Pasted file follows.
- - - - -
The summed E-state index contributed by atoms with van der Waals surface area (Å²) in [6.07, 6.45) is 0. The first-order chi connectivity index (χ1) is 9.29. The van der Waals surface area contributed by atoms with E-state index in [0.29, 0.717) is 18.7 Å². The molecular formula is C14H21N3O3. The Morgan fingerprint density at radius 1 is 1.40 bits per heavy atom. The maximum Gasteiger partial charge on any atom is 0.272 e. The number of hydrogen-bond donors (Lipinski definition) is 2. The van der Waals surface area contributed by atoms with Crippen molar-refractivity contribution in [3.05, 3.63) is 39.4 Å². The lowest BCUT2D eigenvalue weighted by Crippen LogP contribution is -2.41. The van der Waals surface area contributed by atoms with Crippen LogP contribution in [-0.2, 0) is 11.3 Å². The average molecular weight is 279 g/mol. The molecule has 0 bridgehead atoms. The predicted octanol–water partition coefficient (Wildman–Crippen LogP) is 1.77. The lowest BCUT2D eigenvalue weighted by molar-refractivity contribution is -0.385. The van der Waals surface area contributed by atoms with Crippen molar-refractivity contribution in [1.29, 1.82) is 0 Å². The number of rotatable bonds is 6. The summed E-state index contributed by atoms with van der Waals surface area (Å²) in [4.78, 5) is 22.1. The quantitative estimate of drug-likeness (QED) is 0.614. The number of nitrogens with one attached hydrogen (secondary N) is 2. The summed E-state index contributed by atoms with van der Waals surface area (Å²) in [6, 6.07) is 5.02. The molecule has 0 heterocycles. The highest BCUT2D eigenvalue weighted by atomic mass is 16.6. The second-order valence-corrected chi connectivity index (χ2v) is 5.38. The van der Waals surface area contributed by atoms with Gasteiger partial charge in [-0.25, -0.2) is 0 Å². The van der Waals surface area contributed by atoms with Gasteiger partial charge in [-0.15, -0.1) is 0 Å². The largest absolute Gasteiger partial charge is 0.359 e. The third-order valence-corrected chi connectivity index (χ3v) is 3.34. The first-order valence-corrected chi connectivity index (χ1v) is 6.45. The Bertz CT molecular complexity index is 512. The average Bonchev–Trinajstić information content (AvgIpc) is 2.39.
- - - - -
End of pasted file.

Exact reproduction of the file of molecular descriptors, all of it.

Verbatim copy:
The summed E-state index contributed by atoms with van der Waals surface area (Å²) in [6.07, 6.45) is 0. The first-order chi connectivity index (χ1) is 9.29. The van der Waals surface area contributed by atoms with E-state index in [0.29, 0.717) is 18.7 Å². The molecular formula is C14H21N3O3. The Morgan fingerprint density at radius 1 is 1.40 bits per heavy atom. The maximum Gasteiger partial charge on any atom is 0.272 e. The number of hydrogen-bond donors (Lipinski definition) is 2. The van der Waals surface area contributed by atoms with Crippen molar-refractivity contribution in [3.05, 3.63) is 39.4 Å². The lowest BCUT2D eigenvalue weighted by Crippen LogP contribution is -2.41. The van der Waals surface area contributed by atoms with Crippen LogP contribution in [-0.2, 0) is 11.3 Å². The average molecular weight is 279 g/mol. The molecule has 0 bridgehead atoms. The predicted octanol–water partition coefficient (Wildman–Crippen LogP) is 1.77. The lowest BCUT2D eigenvalue weighted by molar-refractivity contribution is -0.385. The van der Waals surface area contributed by atoms with Crippen molar-refractivity contribution in [1.29, 1.82) is 0 Å². The number of rotatable bonds is 6. The summed E-state index contributed by atoms with van der Waals surface area (Å²) in [4.78, 5) is 22.1. The quantitative estimate of drug-likeness (QED) is 0.614. The number of nitrogens with one attached hydrogen (secondary N) is 2. The summed E-state index contributed by atoms with van der Waals surface area (Å²) in [6, 6.07) is 5.02. The molecule has 0 heterocycles. The highest BCUT2D eigenvalue weighted by atomic mass is 16.6. The second-order valence-corrected chi connectivity index (χ2v) is 5.38. The van der Waals surface area contributed by atoms with Gasteiger partial charge in [-0.25, -0.2) is 0 Å². The van der Waals surface area contributed by atoms with Gasteiger partial charge in [-0.15, -0.1) is 0 Å². The largest absolute Gasteiger partial charge is 0.359 e. The third-order valence-corrected chi connectivity index (χ3v) is 3.34. The first-order valence-corrected chi connectivity index (χ1v) is 6.45. The Bertz CT molecular complexity index is 512. The average Bonchev–Trinajstić information content (AvgIpc) is 2.39.